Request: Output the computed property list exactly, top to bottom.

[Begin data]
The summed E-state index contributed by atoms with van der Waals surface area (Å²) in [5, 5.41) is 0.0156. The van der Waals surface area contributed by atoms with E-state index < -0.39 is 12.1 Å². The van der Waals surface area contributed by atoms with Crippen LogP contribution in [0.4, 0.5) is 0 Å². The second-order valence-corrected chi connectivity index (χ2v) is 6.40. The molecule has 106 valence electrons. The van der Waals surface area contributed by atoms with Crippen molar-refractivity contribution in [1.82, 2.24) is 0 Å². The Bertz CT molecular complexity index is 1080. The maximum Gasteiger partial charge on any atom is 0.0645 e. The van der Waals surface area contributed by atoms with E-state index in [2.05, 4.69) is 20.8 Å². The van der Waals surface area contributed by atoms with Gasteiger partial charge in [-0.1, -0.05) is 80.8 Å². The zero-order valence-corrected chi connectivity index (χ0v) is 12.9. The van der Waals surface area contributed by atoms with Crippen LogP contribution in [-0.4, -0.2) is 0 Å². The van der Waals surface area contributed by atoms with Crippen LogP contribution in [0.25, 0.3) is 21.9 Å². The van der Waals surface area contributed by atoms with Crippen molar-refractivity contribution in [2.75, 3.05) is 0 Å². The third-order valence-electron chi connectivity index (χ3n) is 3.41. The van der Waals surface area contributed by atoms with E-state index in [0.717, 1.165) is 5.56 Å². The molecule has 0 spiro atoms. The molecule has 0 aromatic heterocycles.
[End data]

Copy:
The summed E-state index contributed by atoms with van der Waals surface area (Å²) in [5, 5.41) is 0.0156. The van der Waals surface area contributed by atoms with E-state index < -0.39 is 12.1 Å². The van der Waals surface area contributed by atoms with Crippen LogP contribution in [0.4, 0.5) is 0 Å². The second-order valence-corrected chi connectivity index (χ2v) is 6.40. The molecule has 106 valence electrons. The van der Waals surface area contributed by atoms with Crippen molar-refractivity contribution in [1.82, 2.24) is 0 Å². The Bertz CT molecular complexity index is 1080. The maximum Gasteiger partial charge on any atom is 0.0645 e. The van der Waals surface area contributed by atoms with E-state index in [2.05, 4.69) is 20.8 Å². The van der Waals surface area contributed by atoms with Gasteiger partial charge in [-0.1, -0.05) is 80.8 Å². The zero-order valence-corrected chi connectivity index (χ0v) is 12.9. The van der Waals surface area contributed by atoms with Crippen LogP contribution in [-0.4, -0.2) is 0 Å². The van der Waals surface area contributed by atoms with Crippen LogP contribution in [0.25, 0.3) is 21.9 Å². The van der Waals surface area contributed by atoms with Crippen molar-refractivity contribution in [2.75, 3.05) is 0 Å². The third-order valence-electron chi connectivity index (χ3n) is 3.41. The van der Waals surface area contributed by atoms with E-state index in [0.717, 1.165) is 5.56 Å². The molecule has 0 spiro atoms. The molecule has 0 aromatic heterocycles.